But in a dark time, the eye begins to see.” Theodore Roosevelt
“‘…The United Nations (UN) has made clear that society must radically decarbonize to spare the future from the worst consequences of climate change. The next few years are probably the most important in our history,’ Debra Roberts, an environmental scientist and a lead author of the UN’s latest climate report, said in a statement.”
But the current United States administration has pulled out of the Paris climate accord, proposed cuts to the Environmental Protection Agency funding, appointed former coal industry lobbyist Andrew Wheeler as Administrator and criticized The New Green Deal as an affront on the industries. And unwittingly, many branches of government, including the judiciary, perpetuate environmental harm on a daily basis. “How,” you ask? In a variety of ways.
First, almost all legal proceedings for annulment, separation, divorce, and the dissolution of domestic partnerships in the United States require couples to complete, file, and exchange dozens of documents. This means millions of people are printing and copying reams of paper every day.
“The paper and pulp industry is the third largest industrial polluter of air, water, and land in the United States and studies show that it releases well over 100 million kg of toxic pollution each year.” “Discarded paper and paperboard make up roughly 26% of solid municipal solid waste in landfill sites.” Clearcutting is destroying the habitats of native people and animals everywhere. And most printer and copier inks contain toxic chemicals in plastic containers that are transported thousands of miles in coal-burning rigs and quickly end up in landfills, which creates a slew of other environmental dangers.
Second, even the friendliest divorces require court appearances (unless otherwise agreed,) which means millions of parties and court staff make their ways each day in planes, trains, and automobiles to windowless courthouses with HVAC systems that operate ceaselessly. Air conditioners and heating units emit HFCs (greenhouse gas emissions) that trap far more heat in the atmosphere than carbon dioxide. And as we all know, fossil fuel powered vehicles emit poisonous gases like carbon monoxide, nitrogen oxide, and (new to me) unburned hydrocarbons.
Lastly, a majority of people who end their marriages establish new single-family homes and live alone most of the time. “Current studies show, solo-living consumes more land, energy, goods, and materials per person than living in shared housing households.” And, thanks to budget crunches and the high cost of living across our nation, most newly single people fill their nests with mass-produced chemically laden furniture and housewares. (I’m not pointing any fingers. I still own mattresses that probably have fire retardants and containers with BPA, but a purge is underway.)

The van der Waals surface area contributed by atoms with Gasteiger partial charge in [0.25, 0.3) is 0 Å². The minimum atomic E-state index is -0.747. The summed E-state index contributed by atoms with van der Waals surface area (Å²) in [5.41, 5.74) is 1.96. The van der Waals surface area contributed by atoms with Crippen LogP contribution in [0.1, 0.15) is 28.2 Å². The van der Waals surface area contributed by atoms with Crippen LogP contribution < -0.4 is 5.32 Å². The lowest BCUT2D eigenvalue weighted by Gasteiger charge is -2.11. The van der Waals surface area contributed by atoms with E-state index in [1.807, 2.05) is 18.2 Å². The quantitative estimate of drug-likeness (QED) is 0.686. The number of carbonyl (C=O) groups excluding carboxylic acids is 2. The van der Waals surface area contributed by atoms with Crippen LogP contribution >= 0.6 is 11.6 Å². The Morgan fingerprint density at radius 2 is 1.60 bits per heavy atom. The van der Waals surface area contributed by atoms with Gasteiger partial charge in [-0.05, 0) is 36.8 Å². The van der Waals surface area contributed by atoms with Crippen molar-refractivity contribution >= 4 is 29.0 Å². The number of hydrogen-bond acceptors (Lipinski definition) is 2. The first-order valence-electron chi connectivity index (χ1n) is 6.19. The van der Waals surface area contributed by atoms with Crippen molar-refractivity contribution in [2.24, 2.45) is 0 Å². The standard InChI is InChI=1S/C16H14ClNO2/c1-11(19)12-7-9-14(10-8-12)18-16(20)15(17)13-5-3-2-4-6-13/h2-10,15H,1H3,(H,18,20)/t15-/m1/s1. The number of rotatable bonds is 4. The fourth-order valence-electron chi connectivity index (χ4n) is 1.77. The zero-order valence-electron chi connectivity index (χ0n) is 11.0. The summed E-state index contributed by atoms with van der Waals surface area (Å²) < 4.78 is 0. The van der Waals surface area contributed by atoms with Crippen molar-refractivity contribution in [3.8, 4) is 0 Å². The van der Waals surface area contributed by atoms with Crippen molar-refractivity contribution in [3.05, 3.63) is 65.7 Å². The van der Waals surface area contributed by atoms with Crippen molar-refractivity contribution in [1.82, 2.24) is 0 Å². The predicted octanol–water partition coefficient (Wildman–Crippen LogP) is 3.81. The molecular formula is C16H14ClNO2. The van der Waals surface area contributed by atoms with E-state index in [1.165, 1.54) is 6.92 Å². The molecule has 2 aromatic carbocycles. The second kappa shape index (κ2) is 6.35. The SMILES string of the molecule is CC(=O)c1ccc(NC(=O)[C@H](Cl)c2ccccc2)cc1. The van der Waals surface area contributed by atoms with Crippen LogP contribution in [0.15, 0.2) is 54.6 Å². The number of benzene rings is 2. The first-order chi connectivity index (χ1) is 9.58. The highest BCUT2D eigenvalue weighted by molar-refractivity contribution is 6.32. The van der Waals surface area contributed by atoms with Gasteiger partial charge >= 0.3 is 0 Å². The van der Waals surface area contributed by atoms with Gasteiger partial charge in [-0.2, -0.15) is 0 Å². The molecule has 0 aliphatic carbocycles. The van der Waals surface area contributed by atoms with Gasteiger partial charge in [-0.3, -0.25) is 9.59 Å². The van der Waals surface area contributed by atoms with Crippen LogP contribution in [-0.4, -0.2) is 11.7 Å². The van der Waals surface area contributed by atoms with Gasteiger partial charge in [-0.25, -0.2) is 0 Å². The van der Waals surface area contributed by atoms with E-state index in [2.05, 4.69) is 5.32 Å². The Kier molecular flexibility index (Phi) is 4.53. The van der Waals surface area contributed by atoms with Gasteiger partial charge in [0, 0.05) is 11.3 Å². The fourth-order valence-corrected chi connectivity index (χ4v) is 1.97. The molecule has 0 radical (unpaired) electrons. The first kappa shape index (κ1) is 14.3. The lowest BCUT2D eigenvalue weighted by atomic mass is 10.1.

It’s enough to make earth loving humanitarians cry, which is cathartic, so feel free. But don’t despair. Instead, if permissible under the laws that govern your legal proceedings, take any one or all of the following steps to make your divorce eco-friendly and reduce your carbon footprint during and after divorce.
1. Accept and request service of process and document exchanges via fax, or if permitted, electronic means like email. (If you use a service like eFax, you can fax a pdf without every printing.)
2. E-file or e-fax your pleadings to the family court either directly or via an authorized service provider
3. If your court system permits fax or electronic service and filing, but requires handwritten signatures on critical documents like your Judgment or Marital Settlement Agreement, only print the pages you must initial or sign, and then scan, attach to your pdf, and transmit via fax or e-file.
4. Engage in negotiation and mediation to resolve issues, and agree to continue any court status or management conferences while you negotiate agreements, so you don’t need to trek to court to report that you’re trying to settle your case
5. Speak with your legal team (lawyer, mediator, accountant, etc.) remotely via phone, fax, and email
6. If you must participate in a court conference or hearing that isn’t critical to your case, ask if you can make a telephonic court appearance, and if not, carpool with your spouse or partner or use public transportation
7. If you have children and share joint custody or visitation, also share clothes, toys, and other things the kids may out grow quickly or use rarely
8. Furnish your new home with upcycled, recycled, and eco-friendly products created with ethically sourced sustainable materials and minimal chemicals
9. Choose a new home that is energy efficient and the perfect size and location for the lifestyle of a party of one or a few
10. Share your new home with another conscious human who like you, strives to make our planet a happier healthier place for generations to come
“Never doubt that a small group of thoughtful, committed citizens can change the world; indeed, it’s the only thing that ever has.” ~Margaret Mead